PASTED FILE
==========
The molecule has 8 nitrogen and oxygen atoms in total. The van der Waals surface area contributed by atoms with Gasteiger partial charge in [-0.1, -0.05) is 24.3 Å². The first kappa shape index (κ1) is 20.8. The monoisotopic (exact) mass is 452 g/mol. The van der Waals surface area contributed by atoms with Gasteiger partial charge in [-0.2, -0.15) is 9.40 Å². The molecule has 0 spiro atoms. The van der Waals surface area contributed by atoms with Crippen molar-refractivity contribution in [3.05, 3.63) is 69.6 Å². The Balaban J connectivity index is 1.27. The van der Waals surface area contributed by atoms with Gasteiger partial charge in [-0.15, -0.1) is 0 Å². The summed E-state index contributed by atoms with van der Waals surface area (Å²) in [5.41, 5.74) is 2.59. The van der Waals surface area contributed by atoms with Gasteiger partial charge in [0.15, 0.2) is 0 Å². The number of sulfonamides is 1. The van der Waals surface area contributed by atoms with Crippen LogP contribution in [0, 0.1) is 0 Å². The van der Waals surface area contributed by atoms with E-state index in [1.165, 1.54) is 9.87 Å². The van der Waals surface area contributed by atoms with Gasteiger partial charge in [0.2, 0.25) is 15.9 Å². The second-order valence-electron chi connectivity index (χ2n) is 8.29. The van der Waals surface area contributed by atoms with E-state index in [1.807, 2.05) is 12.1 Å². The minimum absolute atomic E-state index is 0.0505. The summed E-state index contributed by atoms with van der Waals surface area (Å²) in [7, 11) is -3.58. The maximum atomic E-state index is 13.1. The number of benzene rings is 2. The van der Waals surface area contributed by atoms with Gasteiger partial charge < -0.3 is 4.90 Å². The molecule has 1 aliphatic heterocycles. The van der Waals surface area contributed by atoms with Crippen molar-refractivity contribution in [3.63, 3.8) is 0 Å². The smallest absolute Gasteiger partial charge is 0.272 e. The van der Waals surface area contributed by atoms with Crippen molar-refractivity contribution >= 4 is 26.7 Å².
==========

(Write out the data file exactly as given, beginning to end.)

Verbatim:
The molecule has 8 nitrogen and oxygen atoms in total. The van der Waals surface area contributed by atoms with Gasteiger partial charge in [-0.1, -0.05) is 24.3 Å². The first kappa shape index (κ1) is 20.8. The monoisotopic (exact) mass is 452 g/mol. The van der Waals surface area contributed by atoms with Gasteiger partial charge in [-0.2, -0.15) is 9.40 Å². The molecule has 0 spiro atoms. The van der Waals surface area contributed by atoms with Crippen molar-refractivity contribution in [3.05, 3.63) is 69.6 Å². The Balaban J connectivity index is 1.27. The van der Waals surface area contributed by atoms with Gasteiger partial charge in [-0.15, -0.1) is 0 Å². The summed E-state index contributed by atoms with van der Waals surface area (Å²) in [5.41, 5.74) is 2.59. The van der Waals surface area contributed by atoms with Gasteiger partial charge in [0.15, 0.2) is 0 Å². The number of sulfonamides is 1. The van der Waals surface area contributed by atoms with Crippen LogP contribution in [0, 0.1) is 0 Å². The van der Waals surface area contributed by atoms with E-state index in [1.165, 1.54) is 9.87 Å². The van der Waals surface area contributed by atoms with Gasteiger partial charge in [0.2, 0.25) is 15.9 Å². The second-order valence-electron chi connectivity index (χ2n) is 8.29. The van der Waals surface area contributed by atoms with E-state index in [1.807, 2.05) is 12.1 Å². The minimum absolute atomic E-state index is 0.0505. The summed E-state index contributed by atoms with van der Waals surface area (Å²) in [7, 11) is -3.58. The maximum atomic E-state index is 13.1. The number of benzene rings is 2. The van der Waals surface area contributed by atoms with Gasteiger partial charge < -0.3 is 4.90 Å². The molecule has 1 aliphatic heterocycles. The van der Waals surface area contributed by atoms with Crippen molar-refractivity contribution in [3.63, 3.8) is 0 Å². The smallest absolute Gasteiger partial charge is 0.272 e. The van der Waals surface area contributed by atoms with Crippen molar-refractivity contribution >= 4 is 26.7 Å².